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Va. Governor's Race May Lack Voter Excitement

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Va. Governor's Race May Lack Voter Excitement


Va. Governor's Race May Lack Voter Excitement

Va. Governor's Race May Lack Voter Excitement

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  • <iframe src="" width="100%" height="290" frameborder="0" scrolling="no" title="NPR embedded audio player">
  • Transcript

Voters go to the polls in Virginia on Nov. 3 to elect a new governor. Democrats have held the governorship for the past eight years, but Republicans think they can recapture it by focusing on transportation and education issues. National politics are also a factor.

The Democrats have had quite a run in Virginia. After years of Republican dominance, they've won the past two governor races and now hold both Senate seats.

Last year, for the first time since 1964, Virginia went Democratic in the presidential election. But the party's candidate for governor, state Sen. Creigh Deeds, is struggling.

Polls show him about 10 points behind his rival, former state Attorney General Bob McDonnell, who has been hammering Deeds for not ruling out a tax increase and for being too close to Washington.

On Tuesday, McDonnell had this to say in a debate in Roanoke: "I believe a governor needs to stand up to Washington. I will be a governor who will stand up and say, 'That's not good for Virginia.' My opponent and his Washington allies that want to raise taxes won't do that."

At times Deeds has seemed uncertain about how closely to embrace the president and his party in Washington. He refuses to call himself an Obama Democrat.

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At a forum sponsored by Politico earlier this month, Deeds said, "Frankly, a lot of what's going on in Washington has made it very tough because people were just uncomfortable with the spending; they were uncomfortable with a lot of what was going on, a lot of the noise that was coming out of Washington, D.C."

But Deeds has been on the attack as well. For weeks, he ran ads about McDonnell's conservative social views, focusing on a master's thesis McDonnell wrote 20 years ago while a grad student at Regent University, the school founded by televangelist Pat Robertson.

In the thesis, McDonnell said, among other things, that government policy should favor married couples over "co-habitators, homosexuals or fornicators."

At a Chamber of Commerce debate in September, McDonnell said he had changed his mind about some of those issues — particularly working women.

"Here's my wife and daughter. I've told you I support working women. I'm frankly pretty insulted that you would say to my daughter, that I supported and loved for 28 years, to go fight in Iraq, that I don't support working women," McDonnell said.

With less than two weeks to go, the race is all about turnout. Former Republican Congressman Tom Davis says his party has one big advantage: George W. Bush is no longer in office. Plus, Barack Obama is not on the ballot.

So Davis hopes Democrats will be less motivated to come out and vote. "With Bush gone at this point, he was the energy source for Democrats in terms of donations, turnout and voter motivation. He's gone. They got rid of him. So they're complacent," he said.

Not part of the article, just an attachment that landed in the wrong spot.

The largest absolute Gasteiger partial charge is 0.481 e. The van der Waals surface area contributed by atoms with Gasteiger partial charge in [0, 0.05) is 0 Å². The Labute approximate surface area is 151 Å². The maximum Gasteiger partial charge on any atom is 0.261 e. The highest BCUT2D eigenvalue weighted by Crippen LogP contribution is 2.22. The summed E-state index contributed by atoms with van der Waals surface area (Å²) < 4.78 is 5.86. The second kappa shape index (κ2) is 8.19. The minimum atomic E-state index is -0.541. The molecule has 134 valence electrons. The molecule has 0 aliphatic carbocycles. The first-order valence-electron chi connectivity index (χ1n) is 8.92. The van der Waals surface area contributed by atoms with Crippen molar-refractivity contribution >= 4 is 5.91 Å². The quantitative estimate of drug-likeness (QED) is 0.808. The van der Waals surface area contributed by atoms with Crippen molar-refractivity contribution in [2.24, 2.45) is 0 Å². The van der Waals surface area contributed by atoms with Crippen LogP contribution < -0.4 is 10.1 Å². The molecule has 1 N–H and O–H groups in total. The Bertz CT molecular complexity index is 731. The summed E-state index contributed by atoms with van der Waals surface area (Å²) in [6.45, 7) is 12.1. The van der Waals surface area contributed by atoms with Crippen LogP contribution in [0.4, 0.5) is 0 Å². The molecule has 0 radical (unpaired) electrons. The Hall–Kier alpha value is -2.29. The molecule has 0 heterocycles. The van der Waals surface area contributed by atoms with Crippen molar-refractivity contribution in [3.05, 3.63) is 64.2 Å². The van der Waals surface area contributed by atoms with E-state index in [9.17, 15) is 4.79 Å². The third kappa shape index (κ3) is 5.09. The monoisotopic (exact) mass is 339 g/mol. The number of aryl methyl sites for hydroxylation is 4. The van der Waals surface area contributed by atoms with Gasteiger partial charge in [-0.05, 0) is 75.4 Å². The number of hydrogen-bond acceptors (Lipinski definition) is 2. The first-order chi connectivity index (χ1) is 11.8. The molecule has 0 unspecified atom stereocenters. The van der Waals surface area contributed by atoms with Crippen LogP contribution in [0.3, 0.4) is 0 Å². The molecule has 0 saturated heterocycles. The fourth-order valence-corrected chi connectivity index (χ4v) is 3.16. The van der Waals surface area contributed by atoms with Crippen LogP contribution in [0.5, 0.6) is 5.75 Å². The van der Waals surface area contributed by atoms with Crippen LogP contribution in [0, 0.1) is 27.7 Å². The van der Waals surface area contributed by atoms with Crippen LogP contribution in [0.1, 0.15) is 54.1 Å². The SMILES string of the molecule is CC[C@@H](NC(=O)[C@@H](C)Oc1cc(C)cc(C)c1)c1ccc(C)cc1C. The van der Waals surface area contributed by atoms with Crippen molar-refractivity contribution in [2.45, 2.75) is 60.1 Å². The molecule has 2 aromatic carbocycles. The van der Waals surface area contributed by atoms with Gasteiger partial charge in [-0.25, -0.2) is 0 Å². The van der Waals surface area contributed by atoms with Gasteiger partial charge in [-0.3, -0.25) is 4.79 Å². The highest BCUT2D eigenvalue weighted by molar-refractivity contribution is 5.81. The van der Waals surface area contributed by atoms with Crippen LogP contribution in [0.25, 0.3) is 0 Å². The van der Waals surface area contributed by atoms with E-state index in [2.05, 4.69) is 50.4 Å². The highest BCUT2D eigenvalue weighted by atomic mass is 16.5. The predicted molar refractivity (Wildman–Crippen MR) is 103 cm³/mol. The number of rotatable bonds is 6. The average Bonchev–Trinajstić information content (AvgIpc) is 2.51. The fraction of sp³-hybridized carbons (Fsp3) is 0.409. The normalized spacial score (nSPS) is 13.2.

Davis added, "Republicans now, who were kind of embarrassed under Bush, are now angry at what they see: possible higher taxes, more regulation from Washington. So you're going to have a completely different electorate on Nov. 3 for Virginia than you had for president last year."

The latest Washington Post poll suggests Davis may be right .

Only half of the Virginians who went for President Obama last year say they are certain to vote next month. But two-thirds of John McCain's Virginia voters said they will turn out. That means Deeds may have an enthusiasm problem.

"You've identified the reason that we are working so hard to turn out our vote," said Richard Cranwell, the state Democratic Party Chairman. "By the time that Election Day is here, the Obama folks are going to be as energized as the McCain folks were."

And Deeds campaign manager Joe Abbey said they've targeted a half-million Democratic surge voters — the ones who put the state in the blue column for Obama last year.

"That's the key to the election for us," Abbey said. "How can we get them out and get them to vote on Tuesday, Nov. 3. And I think that's kind of why we've been calling them our sleeping giants. I mean, you know, they're not showing up in the polls, but if they show up at the polls on Election Day, then it will be game over."

Deeds' campaign is trying to activate the same voter lists and volunteer army that Obama used to win in the state.

Deeds also has been getting some high-powered outside help — including former President Bill Clinton, who campaigned for Deeds on Tuesday: "This man deserves to be the next governor of the Commonwealth of Virginia."

Next week, to the great relief of the Deeds campaign, the current occupant of the White House will finally come across the Potomac River and do the same.

"This election is about bringing opportunity and prosperity and hope to every corner of the commonwealth," Deeds said. "Now there's a certain president we've got today who knows a little bit about hope."

Obama is still popular in Virginia, and his visit may help Deeds energize all those African Americans and under-30 voters who turned out in record numbers last year.

But Deeds and the president will be bucking a strong historical trend: Since 1977, the party in the White House has always lost the governors race in Virginia.